A WordCamp is one of those gatherings for the faithful, and believe me, WordPress users and developers are faithful to their platform. The adoration and speech at a WordCamp is positively reverential. It can seem to be a religious experience.
I attended WordCamp Atlanta which was held at the Savannah College of Arts And Design on Peachtree Street in Atlanta. It was a great venue, and the sessions were top notch for a volunteer bunch of developers and aficionados of the most popular web site content management system in the world.
Yes, I know that WordPress is the most popular blogging platform, but it does much more than publish blogs. It will do static pages, blogs, and forums. WordPress can be seen as a launching platform for creating web sites with personalized, interactive, and dynamic content.
Matthew Mullenweg, WordPress co-founder was at the event, and spoke at the second morning’s general session. What is really neat about Matt is that he is not a pretentious person in spite of his tremendous success. For a guy who started his career in a dormitory room at the University of Houston, and has parlayed that opportunity into something most of us cannot visualize, he is courteous and down to earth. That is one reason for the success of WordPress. Matt Mullenweg thinks like a customer and user of his product.
Matthew revealed that about sixteen percent of all the web sites in the world were done with WordPress. That’s huge! The WordPress story is all the more impressive when you learn that he celebrated his twenty-eighth birthday on January 11.
A blog is a publishing mechanism. In my opinion it is the most important development in publishing since the Gutenberg press. It is an evolutionary development, but the effect is revolutionary.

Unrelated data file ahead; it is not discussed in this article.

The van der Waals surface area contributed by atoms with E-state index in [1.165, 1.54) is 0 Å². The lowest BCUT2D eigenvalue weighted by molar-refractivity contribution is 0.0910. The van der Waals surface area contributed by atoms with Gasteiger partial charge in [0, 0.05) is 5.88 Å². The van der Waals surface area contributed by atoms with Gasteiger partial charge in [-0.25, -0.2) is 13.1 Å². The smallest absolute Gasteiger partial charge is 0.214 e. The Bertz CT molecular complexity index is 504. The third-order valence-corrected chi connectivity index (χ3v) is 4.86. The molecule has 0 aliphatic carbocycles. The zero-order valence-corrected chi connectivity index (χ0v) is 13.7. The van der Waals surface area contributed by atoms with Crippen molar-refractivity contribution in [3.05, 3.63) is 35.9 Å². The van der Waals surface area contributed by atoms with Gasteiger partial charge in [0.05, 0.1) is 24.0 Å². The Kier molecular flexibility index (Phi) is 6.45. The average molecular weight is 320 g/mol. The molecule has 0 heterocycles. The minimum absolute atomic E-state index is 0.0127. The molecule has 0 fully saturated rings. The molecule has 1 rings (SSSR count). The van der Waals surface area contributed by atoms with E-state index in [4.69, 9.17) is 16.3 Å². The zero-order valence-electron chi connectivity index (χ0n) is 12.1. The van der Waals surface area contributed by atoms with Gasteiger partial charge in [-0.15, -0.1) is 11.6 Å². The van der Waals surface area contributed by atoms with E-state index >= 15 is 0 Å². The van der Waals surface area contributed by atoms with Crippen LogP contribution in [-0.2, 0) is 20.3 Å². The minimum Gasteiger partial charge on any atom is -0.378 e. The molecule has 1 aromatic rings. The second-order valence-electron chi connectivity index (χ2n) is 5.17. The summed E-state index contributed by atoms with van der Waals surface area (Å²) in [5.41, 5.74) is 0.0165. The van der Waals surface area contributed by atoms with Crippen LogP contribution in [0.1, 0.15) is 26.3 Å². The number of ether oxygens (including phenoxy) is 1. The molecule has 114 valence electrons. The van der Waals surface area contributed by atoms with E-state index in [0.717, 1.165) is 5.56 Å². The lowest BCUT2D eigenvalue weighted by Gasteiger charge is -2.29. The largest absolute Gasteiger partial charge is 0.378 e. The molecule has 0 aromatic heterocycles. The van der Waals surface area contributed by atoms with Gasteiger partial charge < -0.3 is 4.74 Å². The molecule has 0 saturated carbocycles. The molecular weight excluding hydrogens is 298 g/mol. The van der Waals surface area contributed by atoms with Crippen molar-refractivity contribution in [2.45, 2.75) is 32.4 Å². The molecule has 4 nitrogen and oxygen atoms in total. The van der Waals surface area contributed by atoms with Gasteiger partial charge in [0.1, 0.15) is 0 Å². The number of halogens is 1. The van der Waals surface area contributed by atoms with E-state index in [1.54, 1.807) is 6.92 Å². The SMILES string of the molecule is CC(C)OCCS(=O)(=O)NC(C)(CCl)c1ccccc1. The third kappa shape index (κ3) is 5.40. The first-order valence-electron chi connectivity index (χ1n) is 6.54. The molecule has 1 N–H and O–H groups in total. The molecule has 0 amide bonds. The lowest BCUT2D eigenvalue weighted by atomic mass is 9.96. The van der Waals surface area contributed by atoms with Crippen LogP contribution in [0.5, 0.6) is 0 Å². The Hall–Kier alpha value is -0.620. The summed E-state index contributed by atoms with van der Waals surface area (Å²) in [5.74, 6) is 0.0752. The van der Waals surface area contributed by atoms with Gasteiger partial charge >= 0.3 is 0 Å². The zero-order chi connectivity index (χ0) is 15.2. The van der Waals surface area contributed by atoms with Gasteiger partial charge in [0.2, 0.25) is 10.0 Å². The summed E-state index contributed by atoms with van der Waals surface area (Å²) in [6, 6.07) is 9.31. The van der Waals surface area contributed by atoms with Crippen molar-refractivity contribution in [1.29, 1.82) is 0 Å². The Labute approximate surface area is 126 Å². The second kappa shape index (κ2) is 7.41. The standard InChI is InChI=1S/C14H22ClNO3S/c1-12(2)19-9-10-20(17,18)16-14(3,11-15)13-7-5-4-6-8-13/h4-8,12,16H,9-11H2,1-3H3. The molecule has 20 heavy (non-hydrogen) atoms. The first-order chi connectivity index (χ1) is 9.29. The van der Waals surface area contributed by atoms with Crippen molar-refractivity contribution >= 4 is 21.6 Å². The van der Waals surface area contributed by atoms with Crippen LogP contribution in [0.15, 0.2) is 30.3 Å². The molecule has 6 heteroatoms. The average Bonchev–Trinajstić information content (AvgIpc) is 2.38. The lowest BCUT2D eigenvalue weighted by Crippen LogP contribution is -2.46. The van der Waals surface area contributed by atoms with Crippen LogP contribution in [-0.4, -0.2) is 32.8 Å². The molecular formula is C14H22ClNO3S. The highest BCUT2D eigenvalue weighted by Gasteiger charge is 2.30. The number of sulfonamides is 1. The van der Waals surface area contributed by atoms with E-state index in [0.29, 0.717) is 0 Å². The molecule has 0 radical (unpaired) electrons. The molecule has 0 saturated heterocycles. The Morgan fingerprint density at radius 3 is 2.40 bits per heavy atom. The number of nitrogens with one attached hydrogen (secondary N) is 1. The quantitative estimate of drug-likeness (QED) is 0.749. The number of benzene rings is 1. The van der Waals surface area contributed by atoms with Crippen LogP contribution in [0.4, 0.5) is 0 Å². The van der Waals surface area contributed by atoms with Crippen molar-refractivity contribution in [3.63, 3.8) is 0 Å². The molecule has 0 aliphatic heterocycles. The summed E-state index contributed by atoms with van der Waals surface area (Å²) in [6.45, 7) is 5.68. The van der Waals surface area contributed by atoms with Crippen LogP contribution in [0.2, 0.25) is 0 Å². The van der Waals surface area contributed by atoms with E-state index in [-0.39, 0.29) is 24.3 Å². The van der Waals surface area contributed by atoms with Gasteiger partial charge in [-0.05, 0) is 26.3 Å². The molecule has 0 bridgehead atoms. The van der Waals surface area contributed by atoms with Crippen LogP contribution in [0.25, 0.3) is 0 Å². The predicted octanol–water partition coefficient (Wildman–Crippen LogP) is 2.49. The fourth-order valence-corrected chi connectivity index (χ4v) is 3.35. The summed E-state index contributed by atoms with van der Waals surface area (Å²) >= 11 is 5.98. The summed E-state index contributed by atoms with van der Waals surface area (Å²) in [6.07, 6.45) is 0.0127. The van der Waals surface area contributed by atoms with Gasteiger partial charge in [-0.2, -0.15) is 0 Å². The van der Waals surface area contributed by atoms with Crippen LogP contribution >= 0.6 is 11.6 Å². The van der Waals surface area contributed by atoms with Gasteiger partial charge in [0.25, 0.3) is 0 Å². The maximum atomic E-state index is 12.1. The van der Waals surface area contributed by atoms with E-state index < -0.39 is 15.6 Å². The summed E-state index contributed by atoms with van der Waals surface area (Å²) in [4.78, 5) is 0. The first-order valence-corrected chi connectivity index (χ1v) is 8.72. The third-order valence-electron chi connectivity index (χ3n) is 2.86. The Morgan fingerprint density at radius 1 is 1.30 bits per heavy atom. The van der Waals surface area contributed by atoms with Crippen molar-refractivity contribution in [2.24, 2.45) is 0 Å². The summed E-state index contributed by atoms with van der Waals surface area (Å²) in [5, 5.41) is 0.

Anybody, anywhere, in any language can publish opinions, news, data, academic papers, or anything they wish.
Blogging is big. It is difficult to get an accurate count of the number around the world, but Technorati says “Technorati defines the Active Blogosphere as: The ecosystem of interconnected communities of bloggers and readers at the convergence of journalism and conversation”. In the same article they estimate that in the year 2008, there were over 180,000,000 blogs in the world.
The take away of the number of blogs appearing is that people have something to say, and they are going to say it. Hmmm… It kind of sounds like the name of a blog, doesn’t it?
As a blogging network, WordPress.com is growing by thousands of new bloggers every day. This can be taken as a barometer for other types of individual and personal web sites that are being created each day, and a lot of them use the WordPress software platform.
After two days of presentations and networking, I went home enthusiastic. My brain was full.
Fortunately, I am now a bit more relaxed, but still excited for my business in creating WordPress web sites for businesses and individuals.
Life is good, and WordPress is cool.